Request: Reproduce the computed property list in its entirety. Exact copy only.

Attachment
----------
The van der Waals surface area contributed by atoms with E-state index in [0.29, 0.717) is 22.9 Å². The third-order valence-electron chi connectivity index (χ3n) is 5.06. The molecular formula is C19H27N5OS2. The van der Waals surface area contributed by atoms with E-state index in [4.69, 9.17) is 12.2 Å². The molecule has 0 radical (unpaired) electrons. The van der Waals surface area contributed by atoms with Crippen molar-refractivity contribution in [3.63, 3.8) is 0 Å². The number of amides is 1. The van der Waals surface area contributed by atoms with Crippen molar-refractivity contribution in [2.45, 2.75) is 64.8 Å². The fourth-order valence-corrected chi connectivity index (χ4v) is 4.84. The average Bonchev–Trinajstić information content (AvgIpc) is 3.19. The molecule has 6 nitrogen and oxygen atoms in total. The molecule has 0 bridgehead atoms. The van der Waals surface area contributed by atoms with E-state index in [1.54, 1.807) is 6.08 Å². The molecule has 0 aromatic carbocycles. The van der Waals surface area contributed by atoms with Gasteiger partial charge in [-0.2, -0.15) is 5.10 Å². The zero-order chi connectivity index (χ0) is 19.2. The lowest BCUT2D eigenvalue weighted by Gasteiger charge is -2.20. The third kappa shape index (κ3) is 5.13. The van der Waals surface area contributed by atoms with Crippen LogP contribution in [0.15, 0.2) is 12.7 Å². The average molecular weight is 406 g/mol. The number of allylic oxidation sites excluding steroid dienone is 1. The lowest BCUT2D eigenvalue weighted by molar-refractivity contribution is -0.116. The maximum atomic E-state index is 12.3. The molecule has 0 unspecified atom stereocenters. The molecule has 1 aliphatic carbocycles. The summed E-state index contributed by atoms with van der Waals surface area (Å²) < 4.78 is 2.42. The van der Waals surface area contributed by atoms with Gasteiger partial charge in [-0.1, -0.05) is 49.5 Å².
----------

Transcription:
The van der Waals surface area contributed by atoms with E-state index in [0.29, 0.717) is 22.9 Å². The third-order valence-electron chi connectivity index (χ3n) is 5.06. The molecular formula is C19H27N5OS2. The van der Waals surface area contributed by atoms with E-state index in [4.69, 9.17) is 12.2 Å². The molecule has 0 radical (unpaired) electrons. The van der Waals surface area contributed by atoms with Crippen molar-refractivity contribution in [3.63, 3.8) is 0 Å². The number of amides is 1. The van der Waals surface area contributed by atoms with Crippen molar-refractivity contribution in [2.45, 2.75) is 64.8 Å². The fourth-order valence-corrected chi connectivity index (χ4v) is 4.84. The average Bonchev–Trinajstić information content (AvgIpc) is 3.19. The molecule has 6 nitrogen and oxygen atoms in total. The molecule has 0 bridgehead atoms. The van der Waals surface area contributed by atoms with E-state index in [1.54, 1.807) is 6.08 Å². The molecule has 0 aromatic carbocycles. The van der Waals surface area contributed by atoms with Gasteiger partial charge in [-0.2, -0.15) is 5.10 Å². The zero-order chi connectivity index (χ0) is 19.2. The lowest BCUT2D eigenvalue weighted by Gasteiger charge is -2.20. The third kappa shape index (κ3) is 5.13. The van der Waals surface area contributed by atoms with Crippen LogP contribution in [0.15, 0.2) is 12.7 Å². The average molecular weight is 406 g/mol. The number of allylic oxidation sites excluding steroid dienone is 1. The lowest BCUT2D eigenvalue weighted by molar-refractivity contribution is -0.116. The maximum atomic E-state index is 12.3. The molecule has 0 unspecified atom stereocenters. The molecule has 1 aliphatic carbocycles. The summed E-state index contributed by atoms with van der Waals surface area (Å²) < 4.78 is 2.42. The van der Waals surface area contributed by atoms with Gasteiger partial charge in [-0.1, -0.05) is 49.5 Å².